Vocal Mimicry: Why do some birds mimic the calls of other birds?

posted in: bird, Mimicry | 0
Photo 1: A pair of Common Hill Mynah, Gracula religiosa.


Photo 2: A common mynah, Acridotheres tristis. Ipoh, Perak. 28 Jan 2019


I have often heard some birds mimic the calls of others. When I was a child, I was fascinated by a Common Hill Myna (Gracula religiosa) held captive by a neighbour that had been trained to vocalise some human words. In our garden the Common Myna (Acridotheres tristisand Oriental Magpie Robin (Copsychus saularis) will produce the occasional interesting variation in calls or songs borrowed from other species. 

Photo 3: A male jungle fowl, Gallus gallus. Ipoh, Perak. 11 April 2020.


Photo 4: A Black and Yellow Broadbill, Eurylaimus ochromalus. Ulu Kinta, Ipoh, Perak. 8 June 2020.

However, in my experience, the vocal mimic master in the lowland forest is the Greater Racket-tailed Drongo (Dicrurus paradiseus). On many occasions I have been misled and searched long for a babbler or rare sounding bird, only to discover that it is the mimicry of a Greater Racket-tailed Drongo. I have heard them imitate the crowing of a Red Junglefowl (Gallus gallus), the sound of a motorbike engine, and even parts of the call of Black-and-yellow Broadbill (Eurylaimus ochromalus). The video recording (link here: https://youtu.be/nm-8BWqQnaQ, calls start at 15 seconds into the video), taken in January 2020, shows a Greater Racket-tailed Drongo imitating the song of a Pin-striped Tit-Babbler (Mixornis gularis). 

Wells (2007) notes that they can mimic various raptors, cuckoos, pittas, waders and a laughingthrush. There is a longer list of bird calls that they mimic in the Birds of the World (Rocamora et al 2020), including woodpeckers, hornbills, babblers, etc. 

Hence the question is why do they perform this mimicry of other birds or even of environmental sounds? I have not conducted any study on this and can only rely on personal field observations and the excellent work of others.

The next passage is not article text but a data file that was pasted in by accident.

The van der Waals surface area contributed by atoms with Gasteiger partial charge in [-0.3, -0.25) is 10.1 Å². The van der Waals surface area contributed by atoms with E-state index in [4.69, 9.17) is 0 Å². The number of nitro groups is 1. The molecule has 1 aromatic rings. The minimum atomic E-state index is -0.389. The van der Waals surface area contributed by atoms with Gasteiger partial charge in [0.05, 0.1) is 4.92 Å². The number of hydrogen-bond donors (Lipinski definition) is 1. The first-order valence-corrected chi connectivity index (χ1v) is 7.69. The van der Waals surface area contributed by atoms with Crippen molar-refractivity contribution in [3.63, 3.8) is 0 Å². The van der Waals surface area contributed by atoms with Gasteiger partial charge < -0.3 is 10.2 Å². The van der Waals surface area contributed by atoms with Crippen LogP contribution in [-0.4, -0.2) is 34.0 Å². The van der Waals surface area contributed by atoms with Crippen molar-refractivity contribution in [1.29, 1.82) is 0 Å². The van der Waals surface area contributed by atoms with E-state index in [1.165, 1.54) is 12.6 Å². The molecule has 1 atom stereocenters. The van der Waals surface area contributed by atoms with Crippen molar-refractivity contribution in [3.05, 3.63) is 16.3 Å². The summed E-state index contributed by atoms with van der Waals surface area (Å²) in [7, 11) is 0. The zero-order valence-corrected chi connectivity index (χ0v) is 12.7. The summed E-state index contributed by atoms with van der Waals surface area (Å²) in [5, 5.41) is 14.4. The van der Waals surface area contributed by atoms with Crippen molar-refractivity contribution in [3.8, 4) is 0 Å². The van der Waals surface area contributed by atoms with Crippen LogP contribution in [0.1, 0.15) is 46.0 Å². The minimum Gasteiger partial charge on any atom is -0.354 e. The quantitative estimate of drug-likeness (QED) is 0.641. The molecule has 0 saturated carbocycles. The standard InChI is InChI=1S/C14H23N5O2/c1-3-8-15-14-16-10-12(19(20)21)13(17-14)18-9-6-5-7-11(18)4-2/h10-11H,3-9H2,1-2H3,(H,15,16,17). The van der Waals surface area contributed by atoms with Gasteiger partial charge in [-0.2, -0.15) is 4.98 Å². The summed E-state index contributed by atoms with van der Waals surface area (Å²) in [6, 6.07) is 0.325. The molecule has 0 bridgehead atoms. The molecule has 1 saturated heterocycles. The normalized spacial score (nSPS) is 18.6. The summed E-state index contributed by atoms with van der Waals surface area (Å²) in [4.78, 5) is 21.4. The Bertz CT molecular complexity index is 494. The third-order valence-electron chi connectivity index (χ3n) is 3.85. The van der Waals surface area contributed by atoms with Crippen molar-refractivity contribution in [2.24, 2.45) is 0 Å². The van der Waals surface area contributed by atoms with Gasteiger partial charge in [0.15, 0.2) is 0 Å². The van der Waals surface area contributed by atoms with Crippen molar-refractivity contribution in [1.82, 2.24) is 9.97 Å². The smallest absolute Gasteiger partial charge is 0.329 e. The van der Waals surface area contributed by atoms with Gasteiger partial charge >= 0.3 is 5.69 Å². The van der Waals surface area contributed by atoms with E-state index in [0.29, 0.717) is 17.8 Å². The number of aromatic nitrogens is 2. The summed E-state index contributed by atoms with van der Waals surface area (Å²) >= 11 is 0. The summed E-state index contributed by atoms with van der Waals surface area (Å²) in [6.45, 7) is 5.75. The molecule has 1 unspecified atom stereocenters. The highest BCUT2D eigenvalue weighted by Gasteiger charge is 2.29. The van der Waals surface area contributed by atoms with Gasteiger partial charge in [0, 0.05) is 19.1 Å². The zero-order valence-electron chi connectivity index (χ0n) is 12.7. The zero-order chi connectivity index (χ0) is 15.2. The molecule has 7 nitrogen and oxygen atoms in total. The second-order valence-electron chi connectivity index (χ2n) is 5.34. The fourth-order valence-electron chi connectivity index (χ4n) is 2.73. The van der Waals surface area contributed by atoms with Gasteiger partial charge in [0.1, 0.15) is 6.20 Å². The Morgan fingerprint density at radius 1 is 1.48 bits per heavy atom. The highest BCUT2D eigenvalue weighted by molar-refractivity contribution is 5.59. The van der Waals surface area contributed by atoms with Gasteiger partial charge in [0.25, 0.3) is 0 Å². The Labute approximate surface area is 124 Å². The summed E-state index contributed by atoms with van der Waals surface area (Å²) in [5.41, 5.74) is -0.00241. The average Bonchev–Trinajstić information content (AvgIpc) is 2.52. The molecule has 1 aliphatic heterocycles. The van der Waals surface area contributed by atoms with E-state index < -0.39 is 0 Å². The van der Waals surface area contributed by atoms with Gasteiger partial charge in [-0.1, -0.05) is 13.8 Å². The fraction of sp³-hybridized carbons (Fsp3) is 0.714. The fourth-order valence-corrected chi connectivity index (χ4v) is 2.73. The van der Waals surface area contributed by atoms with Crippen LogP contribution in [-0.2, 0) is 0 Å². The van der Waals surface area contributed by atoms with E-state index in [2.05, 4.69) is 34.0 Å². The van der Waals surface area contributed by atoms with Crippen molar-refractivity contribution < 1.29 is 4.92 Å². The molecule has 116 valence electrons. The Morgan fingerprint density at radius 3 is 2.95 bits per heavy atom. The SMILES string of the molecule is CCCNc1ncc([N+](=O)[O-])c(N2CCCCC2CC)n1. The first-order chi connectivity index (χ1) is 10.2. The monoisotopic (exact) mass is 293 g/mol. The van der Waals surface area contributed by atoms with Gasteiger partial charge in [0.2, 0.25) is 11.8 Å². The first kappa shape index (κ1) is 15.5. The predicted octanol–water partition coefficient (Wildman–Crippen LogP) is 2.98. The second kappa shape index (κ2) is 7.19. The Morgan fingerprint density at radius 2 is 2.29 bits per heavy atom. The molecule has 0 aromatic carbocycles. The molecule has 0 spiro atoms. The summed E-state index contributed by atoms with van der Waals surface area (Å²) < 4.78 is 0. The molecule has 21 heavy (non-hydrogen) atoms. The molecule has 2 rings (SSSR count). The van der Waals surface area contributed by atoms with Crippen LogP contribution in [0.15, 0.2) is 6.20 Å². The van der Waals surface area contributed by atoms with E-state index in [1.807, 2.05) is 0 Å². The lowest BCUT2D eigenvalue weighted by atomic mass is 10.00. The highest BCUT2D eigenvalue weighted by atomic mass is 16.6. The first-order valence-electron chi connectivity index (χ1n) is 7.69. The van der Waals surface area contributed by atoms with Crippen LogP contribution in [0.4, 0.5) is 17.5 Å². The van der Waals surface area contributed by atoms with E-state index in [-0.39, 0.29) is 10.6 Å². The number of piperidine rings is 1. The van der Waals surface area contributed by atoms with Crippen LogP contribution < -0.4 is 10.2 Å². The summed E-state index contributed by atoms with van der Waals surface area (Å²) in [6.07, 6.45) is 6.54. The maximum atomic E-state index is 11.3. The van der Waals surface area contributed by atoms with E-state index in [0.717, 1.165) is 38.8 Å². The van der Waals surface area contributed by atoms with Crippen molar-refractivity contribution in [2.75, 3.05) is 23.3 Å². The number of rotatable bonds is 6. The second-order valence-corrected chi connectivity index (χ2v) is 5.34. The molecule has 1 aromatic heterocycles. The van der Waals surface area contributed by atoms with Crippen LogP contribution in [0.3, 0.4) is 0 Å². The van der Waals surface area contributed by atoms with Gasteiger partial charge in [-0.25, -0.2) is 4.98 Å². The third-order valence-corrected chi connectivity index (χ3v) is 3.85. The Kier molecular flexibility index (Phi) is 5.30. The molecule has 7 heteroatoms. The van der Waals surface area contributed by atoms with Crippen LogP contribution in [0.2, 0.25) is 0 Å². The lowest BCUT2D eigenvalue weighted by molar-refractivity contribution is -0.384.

The possible reasons for mimicry suggested include (not exhaustive): 

  1. Sexual selection

It is possible that the ability to mimic the song of other bird species makes the male more attractive to the female and enhances the possibility of attracting and getting a mate. This has been postulated for the great mimic, the Australian Superb Lyrebird. Recent work by Dalziell and colleagues (2021) show that Lyrebirds may mimic the sound of ‘mobbing’ flock of birds to ‘trick’ females into mating. 

  1. Improve foraging and feeding efficiency

Goodale and Kotagama (2006) offer data that the Greater Racket-tailed Drongo, mimics the songs and contact calls of other participants of a mixed foraging party to “increase their foraging efficiency”; “overall a mutualistic relationship”. My recording of the Greater Racket-tailed Drongo imitating the song of a Pin-striped Tit-Babbler may be associated with this type of behaviour.

Follows (2021) quotes the use of imitating raptor calls by the Greater Racket-tailed Drongo as means to make other bird fly-off and abandon their food to them.

It is said that some shrikes mimic the calls / songs of some songbirds to attract and feed on them (Atkinson 1997).

Brood parasite juveniles are able to imitate the calls of their host species to encourage feeding. 

  1. Territorial and threat function